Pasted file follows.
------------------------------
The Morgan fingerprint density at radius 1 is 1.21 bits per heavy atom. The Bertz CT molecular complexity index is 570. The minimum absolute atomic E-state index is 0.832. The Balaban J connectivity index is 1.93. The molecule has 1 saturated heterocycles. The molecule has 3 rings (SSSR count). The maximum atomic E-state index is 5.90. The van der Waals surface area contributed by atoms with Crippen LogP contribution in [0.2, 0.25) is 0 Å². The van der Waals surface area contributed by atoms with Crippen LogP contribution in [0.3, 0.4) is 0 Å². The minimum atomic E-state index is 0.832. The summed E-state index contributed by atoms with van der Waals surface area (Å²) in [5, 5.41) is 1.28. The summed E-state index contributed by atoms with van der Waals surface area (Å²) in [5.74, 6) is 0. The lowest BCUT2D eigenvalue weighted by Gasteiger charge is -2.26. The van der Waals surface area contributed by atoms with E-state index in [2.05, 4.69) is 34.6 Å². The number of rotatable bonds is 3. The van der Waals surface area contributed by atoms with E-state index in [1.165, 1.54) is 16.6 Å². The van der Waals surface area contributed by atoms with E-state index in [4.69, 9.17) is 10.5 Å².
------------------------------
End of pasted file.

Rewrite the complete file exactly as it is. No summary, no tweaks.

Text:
The Morgan fingerprint density at radius 1 is 1.21 bits per heavy atom. The Bertz CT molecular complexity index is 570. The minimum absolute atomic E-state index is 0.832. The Balaban J connectivity index is 1.93. The molecule has 1 saturated heterocycles. The molecule has 3 rings (SSSR count). The maximum atomic E-state index is 5.90. The van der Waals surface area contributed by atoms with Crippen LogP contribution in [0.2, 0.25) is 0 Å². The van der Waals surface area contributed by atoms with Crippen LogP contribution in [0.3, 0.4) is 0 Å². The minimum atomic E-state index is 0.832. The summed E-state index contributed by atoms with van der Waals surface area (Å²) in [5, 5.41) is 1.28. The summed E-state index contributed by atoms with van der Waals surface area (Å²) in [5.74, 6) is 0. The lowest BCUT2D eigenvalue weighted by Gasteiger charge is -2.26. The van der Waals surface area contributed by atoms with E-state index in [2.05, 4.69) is 34.6 Å². The number of rotatable bonds is 3. The van der Waals surface area contributed by atoms with E-state index in [1.165, 1.54) is 16.6 Å². The van der Waals surface area contributed by atoms with E-state index in [4.69, 9.17) is 10.5 Å².